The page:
Libya: Abduction epidemic continues as media worker still held after 60 days
As UN-led talks over the formation of a Government of National Accord continue, media worker Abdelsalam al-Shahoumi, taken at gunpoint from his workplace in Tripoli, becomes yet another victim of an abduction epidemic that has continued unabated. Amnesty International calls on the Libyan authorities and all those effectively in control on the ground, to secure Abdelsalam al-Shahoumi’s immediate and unconditional release, and ensure that he is protected from torture and other ill-treatment.
During the late morning hours of 16 December 2015, four vehicles which witnesses identified as belonging to the al-Burkan Brigade, pulled up to the New Media Development Centre in the Tripoli suburb of Hay al-Andalus where Abdelsalam al-Shahoumi was working as a multimedia specialist. Armed men stormed into the building, brandishing what they claimed was an official order for Abdelsalam’s arrest by the Army Chief of Staff of the Tripoli National Salvation Government. According to eyewitnesses, the men then took Abdelsalam away in one of their vehicles, stealing the company manager’s car as they left. Abdelsalam’s fate and whereabouts have since remained unknown, while his family and friends have not heard from him or those responsible for his abduction.
Amnesty International fears that Abdelsalam al-Shahoumi was abducted and is being detained solely on account of his opinion and activism. The organisation also fears that he may be at risk of torture and other ill-treatment, which remains widespread in both official and unofficial detention centres across Libya. A father of two, Abdelsalam al-Shahoumi was an active contributor to initiatives supporting freedom of speech and expression in Libya. He held critical views of the presence of militia forces in Tripoli and regularly shared these and other opinions with a long list of friends and associates in media. According to his family, the fact that the perpetrators have not attempted to contact them or request a ransom suggests that Abdelsalam al-Shahoumi’s abduction was in reprisal for his views.
“The worst thing is not knowing. As his father, I just want to know where he is.”
Father of missing journalist Abdelsalam al-Shahoumi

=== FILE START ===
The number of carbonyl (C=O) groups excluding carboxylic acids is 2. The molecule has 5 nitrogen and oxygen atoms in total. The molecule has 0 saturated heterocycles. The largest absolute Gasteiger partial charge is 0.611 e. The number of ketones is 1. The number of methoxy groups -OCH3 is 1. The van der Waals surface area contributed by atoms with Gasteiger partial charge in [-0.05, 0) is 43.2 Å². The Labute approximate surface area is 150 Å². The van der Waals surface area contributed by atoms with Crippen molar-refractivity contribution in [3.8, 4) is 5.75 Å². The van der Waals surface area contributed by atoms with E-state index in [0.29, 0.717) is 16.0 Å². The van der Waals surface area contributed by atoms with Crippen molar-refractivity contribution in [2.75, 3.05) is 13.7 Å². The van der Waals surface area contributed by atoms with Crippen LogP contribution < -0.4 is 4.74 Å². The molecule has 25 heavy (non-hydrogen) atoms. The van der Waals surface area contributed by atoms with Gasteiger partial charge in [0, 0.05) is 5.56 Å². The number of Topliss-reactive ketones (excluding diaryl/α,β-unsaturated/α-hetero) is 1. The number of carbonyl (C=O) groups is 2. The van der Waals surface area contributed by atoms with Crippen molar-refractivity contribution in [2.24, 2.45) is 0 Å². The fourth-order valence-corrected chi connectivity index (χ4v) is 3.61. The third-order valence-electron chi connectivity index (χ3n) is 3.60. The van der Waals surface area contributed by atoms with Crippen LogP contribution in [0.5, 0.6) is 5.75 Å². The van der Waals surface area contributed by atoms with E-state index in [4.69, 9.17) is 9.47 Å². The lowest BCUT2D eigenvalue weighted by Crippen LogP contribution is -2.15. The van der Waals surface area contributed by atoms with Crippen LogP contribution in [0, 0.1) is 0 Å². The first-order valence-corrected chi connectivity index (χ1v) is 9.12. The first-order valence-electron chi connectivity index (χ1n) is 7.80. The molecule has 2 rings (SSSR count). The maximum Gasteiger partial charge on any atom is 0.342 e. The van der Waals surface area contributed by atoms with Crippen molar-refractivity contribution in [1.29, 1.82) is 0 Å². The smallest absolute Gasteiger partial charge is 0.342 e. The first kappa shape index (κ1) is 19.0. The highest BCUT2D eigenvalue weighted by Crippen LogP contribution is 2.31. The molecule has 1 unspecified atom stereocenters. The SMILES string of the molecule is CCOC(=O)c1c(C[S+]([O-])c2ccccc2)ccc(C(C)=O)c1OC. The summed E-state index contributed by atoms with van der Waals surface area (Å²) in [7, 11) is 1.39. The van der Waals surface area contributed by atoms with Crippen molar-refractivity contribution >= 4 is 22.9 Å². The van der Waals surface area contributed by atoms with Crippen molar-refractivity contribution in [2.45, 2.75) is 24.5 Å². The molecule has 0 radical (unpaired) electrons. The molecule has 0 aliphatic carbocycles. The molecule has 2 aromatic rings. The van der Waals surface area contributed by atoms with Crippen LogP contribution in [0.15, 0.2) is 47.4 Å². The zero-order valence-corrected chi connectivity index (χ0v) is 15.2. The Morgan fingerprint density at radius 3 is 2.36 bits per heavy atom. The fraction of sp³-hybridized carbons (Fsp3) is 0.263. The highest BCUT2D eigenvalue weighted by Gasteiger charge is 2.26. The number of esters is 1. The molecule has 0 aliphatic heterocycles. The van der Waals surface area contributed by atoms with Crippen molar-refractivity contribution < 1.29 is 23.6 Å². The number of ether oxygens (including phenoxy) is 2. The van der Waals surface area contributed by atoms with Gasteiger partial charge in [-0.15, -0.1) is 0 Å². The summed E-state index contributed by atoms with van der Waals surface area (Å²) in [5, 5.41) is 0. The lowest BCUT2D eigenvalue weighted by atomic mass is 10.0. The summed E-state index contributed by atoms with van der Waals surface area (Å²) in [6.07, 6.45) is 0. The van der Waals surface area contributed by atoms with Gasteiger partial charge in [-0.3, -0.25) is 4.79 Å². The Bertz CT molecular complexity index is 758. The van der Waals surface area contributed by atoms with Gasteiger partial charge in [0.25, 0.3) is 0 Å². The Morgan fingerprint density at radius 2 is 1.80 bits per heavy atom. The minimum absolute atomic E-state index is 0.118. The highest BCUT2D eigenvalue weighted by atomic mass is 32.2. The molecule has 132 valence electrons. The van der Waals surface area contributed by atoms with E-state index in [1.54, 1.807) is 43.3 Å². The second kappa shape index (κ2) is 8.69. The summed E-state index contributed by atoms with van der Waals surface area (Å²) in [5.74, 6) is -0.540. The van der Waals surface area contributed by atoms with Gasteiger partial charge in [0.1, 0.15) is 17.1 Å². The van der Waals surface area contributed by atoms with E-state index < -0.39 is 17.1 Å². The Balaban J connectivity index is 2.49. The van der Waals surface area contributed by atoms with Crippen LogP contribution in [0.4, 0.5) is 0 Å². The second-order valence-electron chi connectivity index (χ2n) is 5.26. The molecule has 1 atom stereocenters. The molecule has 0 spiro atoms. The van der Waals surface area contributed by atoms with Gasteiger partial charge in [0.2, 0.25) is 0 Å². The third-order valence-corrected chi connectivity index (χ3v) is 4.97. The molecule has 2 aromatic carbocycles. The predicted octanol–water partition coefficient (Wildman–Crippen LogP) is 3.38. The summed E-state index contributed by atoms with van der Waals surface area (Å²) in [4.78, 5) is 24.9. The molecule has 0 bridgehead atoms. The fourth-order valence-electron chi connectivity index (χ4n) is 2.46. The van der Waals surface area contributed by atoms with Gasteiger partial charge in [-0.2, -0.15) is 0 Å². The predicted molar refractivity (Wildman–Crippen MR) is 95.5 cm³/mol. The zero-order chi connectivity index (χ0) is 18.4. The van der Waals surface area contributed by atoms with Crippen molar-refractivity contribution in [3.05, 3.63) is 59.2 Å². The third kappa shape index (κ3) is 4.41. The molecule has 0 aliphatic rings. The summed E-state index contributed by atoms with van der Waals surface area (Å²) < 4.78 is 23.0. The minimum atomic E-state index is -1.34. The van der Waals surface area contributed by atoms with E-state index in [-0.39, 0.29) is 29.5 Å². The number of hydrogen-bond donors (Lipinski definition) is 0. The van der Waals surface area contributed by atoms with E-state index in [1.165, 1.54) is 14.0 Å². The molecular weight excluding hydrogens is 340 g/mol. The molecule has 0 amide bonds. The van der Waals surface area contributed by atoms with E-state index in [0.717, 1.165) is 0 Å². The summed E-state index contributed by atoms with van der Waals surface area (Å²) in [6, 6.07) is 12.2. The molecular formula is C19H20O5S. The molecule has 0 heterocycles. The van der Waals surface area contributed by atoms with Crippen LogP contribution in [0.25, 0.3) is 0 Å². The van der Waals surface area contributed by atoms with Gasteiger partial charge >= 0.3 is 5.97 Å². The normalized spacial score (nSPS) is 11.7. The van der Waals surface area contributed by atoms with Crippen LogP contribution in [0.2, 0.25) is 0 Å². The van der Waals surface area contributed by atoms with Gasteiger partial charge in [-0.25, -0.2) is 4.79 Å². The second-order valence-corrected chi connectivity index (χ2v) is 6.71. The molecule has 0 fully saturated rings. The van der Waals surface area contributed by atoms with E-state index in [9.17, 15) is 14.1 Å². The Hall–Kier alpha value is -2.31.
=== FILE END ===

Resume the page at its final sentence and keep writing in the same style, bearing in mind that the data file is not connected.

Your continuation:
His father told Amnesty International that “the worst thing is not knowing. As his father, I just want to know where he is.” Under international humanitarian law, which continues to be applicable in Libya, the Tripoli authorities as well as any armed groups acting on their behalf, are under an obligation to inform families of the fate and whereabouts of their abducted relatives and ensure that all those deprived of their liberty are treated humanely and are allowed to communicate with their family.
Human rights defenders, lawyers and journalists have been the target of abductions, assassinations and threats since 2014. Many have been subjected to torture and other ill-treatment including beatings with plastic pipes, whippings and electric shocks. Abdel Moez Banoun, a political rights activist and blogger, has been missing for 566 days - since 24 July 2014. His abduction has been linked to his vocal opposition to the General National Congress’s mandate extension in June 2014, as well as for organizing demonstrations against the presence of militias in Tripoli. His fate and whereabouts have remained unknown since his abduction.
Abdelsalam al-Shahoumi’s abduction at gunpoint in the daylight hours of a popular Tripoli suburb highlights the impunity with which such abductions have been, and continue to be, carried out. To Amnesty International’s knowledge, not a single militia or security force member has been brought to justice for abductions, torture and other serious violations committed since the outbreak of armed conflict between rival Libyan factions in mid-2014.
Amnesty International calls for the immediate release of any individuals held solely for exercising their right to freedom of expression or on the basis of their origin, political opinion. The organization also calls on the Tripoli authorities, as well as all parties to the ongoing conflicts, to inform families of the fate of abducted relatives, and to publicly condemn, and take action to stop, human rights abuses - including abductions - from taking place